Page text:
Money To Live

August 9, 2008

Review: Grindhopping

Filed under: career,review — by moneytolive @ 5:00 am
Tags: ,

Grindhopping: Building a Rewarding Career Without Paying Your Dues by Laura Vanderkam

Students at top universities frequently take high-paying entry-level jobs, and they are not passionate about their day-to-day work. Maybe in 5-10 years of “paying your dues,” those who stick it out will get their hands dirty with the fun and interesting work.

Instead of building a career the standard way, Vanderkam says to hop over the grind and build your career around your passions. Her main point to identify your passion and get someone to pay you for doing it. She writes great case studies of young people who do what they love in spite of opposition from family and big risks from starting a new business. She gives useful suggestions (“always be your own boss” and “think projects, not jobs”) and insight into common concerns (how to get health insurance). She gives advice on how to get by financially in the early years of a new business (the words “ramen noodles” are used a lot).

One of the most interesting parts of the book is about advanced degrees and the use of adjuncts in higher education. Vanderkam says not to pursue an advanced degree unless it is necessary (i.e., M.D. and J.D.). An adjunct is hired by a university to teach one or a few classes at a time. It is a temporary position with no formal guarantee of work from semester to semester.

Universities boast of the high percentage (some even boast 100%) of classes taught by faculty, but the truth is that lots of universities hire a lot of adjuncts (REFERENCE). To someone on the academic job market (a lot of the people I know), this is bad news. It is cheaper for a university to hire adjuncts than create another tenure-track position. Some might call it as outsourcing within the United States. What Vanderkam says, though, is that this is good news for everyone without a Ph. D. Ever wanted to teach at a university but did not want to spend 5 to 10+ years in school earning what might qualify you for food stamps? You might be able to teach as an adjunct.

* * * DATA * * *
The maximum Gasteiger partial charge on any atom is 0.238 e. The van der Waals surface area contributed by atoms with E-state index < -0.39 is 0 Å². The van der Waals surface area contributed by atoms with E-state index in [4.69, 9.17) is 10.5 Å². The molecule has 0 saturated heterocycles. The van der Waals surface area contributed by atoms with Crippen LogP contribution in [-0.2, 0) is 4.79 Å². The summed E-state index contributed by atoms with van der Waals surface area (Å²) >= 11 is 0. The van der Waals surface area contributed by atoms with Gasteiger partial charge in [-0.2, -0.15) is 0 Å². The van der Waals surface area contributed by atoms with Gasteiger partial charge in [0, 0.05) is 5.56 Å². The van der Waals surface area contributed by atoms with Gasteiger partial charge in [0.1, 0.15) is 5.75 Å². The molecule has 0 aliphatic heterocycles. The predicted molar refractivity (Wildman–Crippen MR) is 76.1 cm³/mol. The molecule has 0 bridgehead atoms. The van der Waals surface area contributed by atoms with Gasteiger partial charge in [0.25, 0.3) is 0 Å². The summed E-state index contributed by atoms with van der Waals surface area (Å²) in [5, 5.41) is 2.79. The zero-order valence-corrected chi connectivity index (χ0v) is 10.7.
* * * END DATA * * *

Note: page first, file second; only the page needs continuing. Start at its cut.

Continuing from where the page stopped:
I interpret her advice more about business school than a research based graduate program. Without a Ph. D. in biology, it is difficult to get lab space to run experiments about your passion, such as finding a vaccine for HIV. During the two years it would take to complete business school, though, you could start your own business and learn hands-on from its failures and successes.

I left Grindhopping feeling a little disappointed because I do not have just one passion. My passions include personal finance, reading, practicing yoga, and math. Now I am reading Marci Alboher’s One Person/Multiple Careers: A New Model for Work/Life Success to learn what it means to be a “slash.”

Note: I considered a “thumps up, thumbs down” rating system for book reviews. This would never work because I would give 95% of the books a thumbs up. I am too nice.


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